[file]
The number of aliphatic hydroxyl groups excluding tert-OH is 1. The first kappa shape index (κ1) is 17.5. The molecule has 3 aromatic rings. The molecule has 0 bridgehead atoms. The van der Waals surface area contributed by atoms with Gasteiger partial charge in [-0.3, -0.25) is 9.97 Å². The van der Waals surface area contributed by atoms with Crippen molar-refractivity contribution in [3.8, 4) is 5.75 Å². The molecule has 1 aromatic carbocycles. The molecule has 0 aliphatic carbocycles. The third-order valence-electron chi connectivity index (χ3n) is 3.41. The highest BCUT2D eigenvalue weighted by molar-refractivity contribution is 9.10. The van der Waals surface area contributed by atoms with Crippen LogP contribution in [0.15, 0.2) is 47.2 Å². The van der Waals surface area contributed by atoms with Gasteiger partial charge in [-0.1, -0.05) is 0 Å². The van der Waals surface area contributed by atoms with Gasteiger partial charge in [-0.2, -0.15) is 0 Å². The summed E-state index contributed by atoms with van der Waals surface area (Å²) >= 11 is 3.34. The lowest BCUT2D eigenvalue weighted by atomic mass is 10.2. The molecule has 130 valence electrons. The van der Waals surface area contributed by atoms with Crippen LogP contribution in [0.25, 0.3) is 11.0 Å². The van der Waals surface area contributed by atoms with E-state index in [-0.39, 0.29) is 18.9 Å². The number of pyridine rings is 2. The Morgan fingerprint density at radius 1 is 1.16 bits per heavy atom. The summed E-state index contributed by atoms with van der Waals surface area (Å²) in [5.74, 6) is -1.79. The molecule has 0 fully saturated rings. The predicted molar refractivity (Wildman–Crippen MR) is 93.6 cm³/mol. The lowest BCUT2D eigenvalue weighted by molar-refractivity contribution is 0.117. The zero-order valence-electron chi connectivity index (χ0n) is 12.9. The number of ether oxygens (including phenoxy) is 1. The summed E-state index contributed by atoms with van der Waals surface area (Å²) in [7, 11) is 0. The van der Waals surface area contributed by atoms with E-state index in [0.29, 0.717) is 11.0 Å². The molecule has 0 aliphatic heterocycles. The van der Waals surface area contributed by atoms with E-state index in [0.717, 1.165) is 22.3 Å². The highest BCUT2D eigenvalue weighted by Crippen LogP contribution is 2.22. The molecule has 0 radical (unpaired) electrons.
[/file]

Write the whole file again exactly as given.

The number of aliphatic hydroxyl groups excluding tert-OH is 1. The first kappa shape index (κ1) is 17.5. The molecule has 3 aromatic rings. The molecule has 0 bridgehead atoms. The van der Waals surface area contributed by atoms with Gasteiger partial charge in [-0.3, -0.25) is 9.97 Å². The van der Waals surface area contributed by atoms with Crippen molar-refractivity contribution in [3.8, 4) is 5.75 Å². The molecule has 1 aromatic carbocycles. The molecule has 0 aliphatic carbocycles. The third-order valence-electron chi connectivity index (χ3n) is 3.41. The highest BCUT2D eigenvalue weighted by molar-refractivity contribution is 9.10. The van der Waals surface area contributed by atoms with Crippen LogP contribution in [0.15, 0.2) is 47.2 Å². The van der Waals surface area contributed by atoms with Gasteiger partial charge in [-0.1, -0.05) is 0 Å². The van der Waals surface area contributed by atoms with Gasteiger partial charge in [-0.2, -0.15) is 0 Å². The summed E-state index contributed by atoms with van der Waals surface area (Å²) >= 11 is 3.34. The lowest BCUT2D eigenvalue weighted by atomic mass is 10.2. The molecule has 130 valence electrons. The van der Waals surface area contributed by atoms with Crippen LogP contribution in [0.25, 0.3) is 11.0 Å². The van der Waals surface area contributed by atoms with E-state index in [-0.39, 0.29) is 18.9 Å². The number of pyridine rings is 2. The Morgan fingerprint density at radius 1 is 1.16 bits per heavy atom. The summed E-state index contributed by atoms with van der Waals surface area (Å²) in [5.74, 6) is -1.79. The molecule has 0 fully saturated rings. The predicted molar refractivity (Wildman–Crippen MR) is 93.6 cm³/mol. The lowest BCUT2D eigenvalue weighted by molar-refractivity contribution is 0.117. The zero-order valence-electron chi connectivity index (χ0n) is 12.9. The number of ether oxygens (including phenoxy) is 1. The summed E-state index contributed by atoms with van der Waals surface area (Å²) in [7, 11) is 0. The van der Waals surface area contributed by atoms with E-state index in [0.29, 0.717) is 11.0 Å². The molecule has 0 aliphatic heterocycles. The van der Waals surface area contributed by atoms with E-state index in [0.717, 1.165) is 22.3 Å². The highest BCUT2D eigenvalue weighted by Crippen LogP contribution is 2.22. The molecule has 0 radical (unpaired) electrons.